Throughout the 1800’s, the United States was on a mission to eradicate Indigenous nations. In the era of California’s State and Federally funded Genocide and campaign to exterminate California Native American people, Fernandeños lacked U.S. citizenship and yet, fought to defend their lands in local state courts for several decades to no avail. In the first years of its statehood, California also passed the 1851 Land Claims Act, which would pass lands into public domain that was not filed within a two-year period. Land in northern Los Angeles County, particularly areas with natural water sources such as the Native-owned land grants, became extraordinarily valuable. The Fernandeño ancestors, who could not read or write English, lost their lands within this two-year period to encroaching settlers. Several Fernandeños had cases heard in the Los Angeles Superior Court [for example, see Porter et al v. Cota et al.] but the local state courts were against the Fernandeño ancestors’ claims to the land, which made it impossible for the San Fernando Mission Indian defendants to affirm rights to land that would have formed the foundation for a reservation.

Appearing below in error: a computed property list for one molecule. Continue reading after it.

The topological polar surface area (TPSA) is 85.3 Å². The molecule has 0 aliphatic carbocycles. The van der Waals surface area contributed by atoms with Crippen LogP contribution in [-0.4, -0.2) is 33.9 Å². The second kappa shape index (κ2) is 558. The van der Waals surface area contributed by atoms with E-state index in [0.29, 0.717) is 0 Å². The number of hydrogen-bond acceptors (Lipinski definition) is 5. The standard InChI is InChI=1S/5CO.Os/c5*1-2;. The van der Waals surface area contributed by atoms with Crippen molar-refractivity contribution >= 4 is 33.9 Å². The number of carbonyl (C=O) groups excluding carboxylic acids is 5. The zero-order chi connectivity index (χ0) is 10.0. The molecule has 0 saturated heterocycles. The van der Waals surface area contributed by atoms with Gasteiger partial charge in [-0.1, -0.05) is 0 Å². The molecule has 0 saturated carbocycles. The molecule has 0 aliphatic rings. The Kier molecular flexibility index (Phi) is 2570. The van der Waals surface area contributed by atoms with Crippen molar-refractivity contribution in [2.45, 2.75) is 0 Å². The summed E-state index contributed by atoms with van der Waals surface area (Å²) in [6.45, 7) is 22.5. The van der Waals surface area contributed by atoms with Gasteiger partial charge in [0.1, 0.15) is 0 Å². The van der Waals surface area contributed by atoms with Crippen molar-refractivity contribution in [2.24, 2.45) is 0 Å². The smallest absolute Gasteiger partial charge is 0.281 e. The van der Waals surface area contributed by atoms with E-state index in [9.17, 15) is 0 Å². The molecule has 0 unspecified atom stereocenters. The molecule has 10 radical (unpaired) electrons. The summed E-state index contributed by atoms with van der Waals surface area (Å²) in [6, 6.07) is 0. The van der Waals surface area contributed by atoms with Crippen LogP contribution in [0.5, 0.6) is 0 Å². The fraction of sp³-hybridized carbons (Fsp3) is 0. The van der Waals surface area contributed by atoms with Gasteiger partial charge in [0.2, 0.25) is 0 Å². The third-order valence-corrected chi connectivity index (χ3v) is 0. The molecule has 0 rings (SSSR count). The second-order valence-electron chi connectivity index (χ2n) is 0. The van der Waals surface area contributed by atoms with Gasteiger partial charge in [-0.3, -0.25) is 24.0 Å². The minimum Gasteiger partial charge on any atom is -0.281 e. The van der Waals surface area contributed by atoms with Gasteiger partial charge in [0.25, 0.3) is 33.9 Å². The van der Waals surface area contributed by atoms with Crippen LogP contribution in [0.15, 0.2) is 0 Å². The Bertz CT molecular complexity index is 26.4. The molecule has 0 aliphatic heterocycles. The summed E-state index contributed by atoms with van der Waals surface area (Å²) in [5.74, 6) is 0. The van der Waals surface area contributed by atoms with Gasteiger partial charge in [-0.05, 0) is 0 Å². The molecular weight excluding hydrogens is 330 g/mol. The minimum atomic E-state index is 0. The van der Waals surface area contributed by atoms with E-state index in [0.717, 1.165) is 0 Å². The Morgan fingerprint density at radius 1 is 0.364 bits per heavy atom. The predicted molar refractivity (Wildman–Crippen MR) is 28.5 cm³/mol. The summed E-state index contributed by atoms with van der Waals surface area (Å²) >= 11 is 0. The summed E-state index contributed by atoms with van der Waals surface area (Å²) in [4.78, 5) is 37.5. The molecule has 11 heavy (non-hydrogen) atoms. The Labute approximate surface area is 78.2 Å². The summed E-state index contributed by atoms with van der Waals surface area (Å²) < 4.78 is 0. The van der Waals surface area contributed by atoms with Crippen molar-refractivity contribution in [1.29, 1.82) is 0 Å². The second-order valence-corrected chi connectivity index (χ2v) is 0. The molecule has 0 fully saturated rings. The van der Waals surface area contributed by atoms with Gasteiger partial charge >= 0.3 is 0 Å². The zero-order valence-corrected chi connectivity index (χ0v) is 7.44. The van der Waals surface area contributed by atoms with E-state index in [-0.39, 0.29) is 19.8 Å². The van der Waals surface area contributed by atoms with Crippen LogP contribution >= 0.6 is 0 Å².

By 1900, the Tribe lost all its lands and members were left as refugees on their own homelands. As result of the land evictions, the Tribal leaders were defended by attorneys commissioned by the federal government. For example, official representatives of the United States, such as Assistant United States Attorney G. Wiley Wells and United States Special Indian Agent and Special Attorney for Mission Indians Frank D. Lewis, pursued land for the evicted Fernandeños. Yet, the historic Fernandeño tribe was not made a federally recognized tribe. Today the Tribe, the descendants of the historic Fernandeño Indian tribe, consist of 3 surviving lineages of 900+ people. These lineages are known by the surnames of their family leaders: Ortega, Garcia, and Ortiz.
Every single part of the landscape was and continues to be of great importance to the Tribe. Today, the Tribe views the lands of Tataveaveat as a sacred cultural space containing thousands of years of activity, memories, stories, and ancestral lifeways.